The Diversity Option: Why It Could Widen Your Lens
We often get calls from teams who want to bring in someone from our roster with a fresh point of view and an amazing reel.
The mandatory triple-bid can be an opportunity for a director with a different voice. Getting multiple points of view on your script or idea keeps the bidding honest, guaranteeing that you are all creatively and financially aligned before the award.
We have been "the diversity option" many times, and if it allows our directors to have their ideas seen and heard, we are all about it. Even if we might not be the favorite going in, often, with the right platform, we can become the favorite, or at the very least, a legitimate option on the next one. Many times, we might not have won the initial pitch, but word gets out about the directors; there is a comfort there with the creatives because they have already aligned once, and we have a real shot and often win a second opportunity.
Where this process can go wrong, however, is when you are treated as less than equal in the process. You may be bidding against a prominent director—the famous auteur everyone has aspired to work with. The team knows they want that big director, so the CDs don't want to waste their time on a call with a diversity option they know will go nowhere. For us, it's a red flag. But we spend the money, build out the treatment, and spend a week of late nights with service companies and early morning meetings with bidders trying to work this constant puzzle of money vs. expectation.
And you hope that maybe the junior creatives on the call will share the news about how well the meeting went, how much they enjoyed their conversation, and possibly the CDs will care enough to get on the follow-up call.
That doesn't always happen, and it's defeating for us all. It's also a missed opportunity for the creatives and producers. You can hear a unique voice and gain a new perspective. It may not be perfect for the project we are bidding on, but it could be perfect for something else in the future. I'm not suggesting you go for the diversity option each time. I am saying that you just need to hear them. Give them the same seat at the table you give to everyone else.
Production companies spend hundreds of thousands of dollars on bidding and treatments. So much money and time is spent to win projects with shrinking margins and higher expectations. When agencies and clients are expected to pay a fee for the treatment and bid, everyone will be treated more respectfully. When you pay for someone's time and treatment, it gives it value. I have seen agencies bid four or even five directors. So, our odds have gone down, but we are still expected to take the gamble, fund the exploration and support the indecision without knowing whether decision-makers will show up for the call. Why is it a radical idea that the bidders who don't win should get compensation for the time and resources we put into the project?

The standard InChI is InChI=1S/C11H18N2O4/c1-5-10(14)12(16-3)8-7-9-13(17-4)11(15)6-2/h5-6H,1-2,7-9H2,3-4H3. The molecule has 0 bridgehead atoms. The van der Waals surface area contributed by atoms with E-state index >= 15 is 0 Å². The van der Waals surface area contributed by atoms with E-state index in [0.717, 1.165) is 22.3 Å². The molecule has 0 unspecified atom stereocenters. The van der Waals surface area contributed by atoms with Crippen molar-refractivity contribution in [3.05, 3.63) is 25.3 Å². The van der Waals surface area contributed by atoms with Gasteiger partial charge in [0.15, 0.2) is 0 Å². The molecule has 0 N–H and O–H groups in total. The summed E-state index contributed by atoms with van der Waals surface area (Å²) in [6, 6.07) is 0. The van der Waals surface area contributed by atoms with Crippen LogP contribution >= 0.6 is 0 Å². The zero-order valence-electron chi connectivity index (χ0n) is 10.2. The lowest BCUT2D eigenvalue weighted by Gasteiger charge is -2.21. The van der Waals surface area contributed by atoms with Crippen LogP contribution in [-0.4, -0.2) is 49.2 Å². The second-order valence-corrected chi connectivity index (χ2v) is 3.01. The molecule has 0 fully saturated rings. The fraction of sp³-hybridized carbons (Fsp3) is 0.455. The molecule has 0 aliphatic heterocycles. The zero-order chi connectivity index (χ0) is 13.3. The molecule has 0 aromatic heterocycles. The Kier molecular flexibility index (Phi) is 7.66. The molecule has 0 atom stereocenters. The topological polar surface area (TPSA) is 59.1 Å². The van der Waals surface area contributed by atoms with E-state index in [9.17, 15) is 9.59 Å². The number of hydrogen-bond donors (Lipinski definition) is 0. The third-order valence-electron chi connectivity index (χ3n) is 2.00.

I have some ideas on how we can make the entire interaction more meaningful, because if you think the directors don't notice how things appear on the agency and client side, you are wrong.
- Include directors you are genuinely curious about, not just because they check a box but because they are brilliant.
- The entire team should show up to the calls. We are spending a lot of time and money on this opportunity, and we need you to hear our ideas. The fact that we can do that without the courtesy and respect of those higher up and making the final decisions is beyond problematic.
- If you have a solid production partner, who truly supports the process and their directors, take a chance. We all know how everything too safe and, in the middle, becomes white noise in a saturated world. Take chances and make an impact. Fear-led decisions are always the most boring.
- Give feedback on why they didn’t win. As we develop careers, knowing the best way to pivot and evolve our process is hugely helpful. Our directors get stronger with every call, and feedback is incredibly valuable.
There is nothing wrong with working with an established white male director. If you have someone you admire and would love to work with, that's great. But because we are all pushed into this triple-bid process, please treat all bidders with the same time and respect.
I know the entire creative team is showing up for Derek Cienfrance, and they should; he's magic. But show up for everyone. You asked them all into the pitch for a reason, and it's because you saw their magic, too.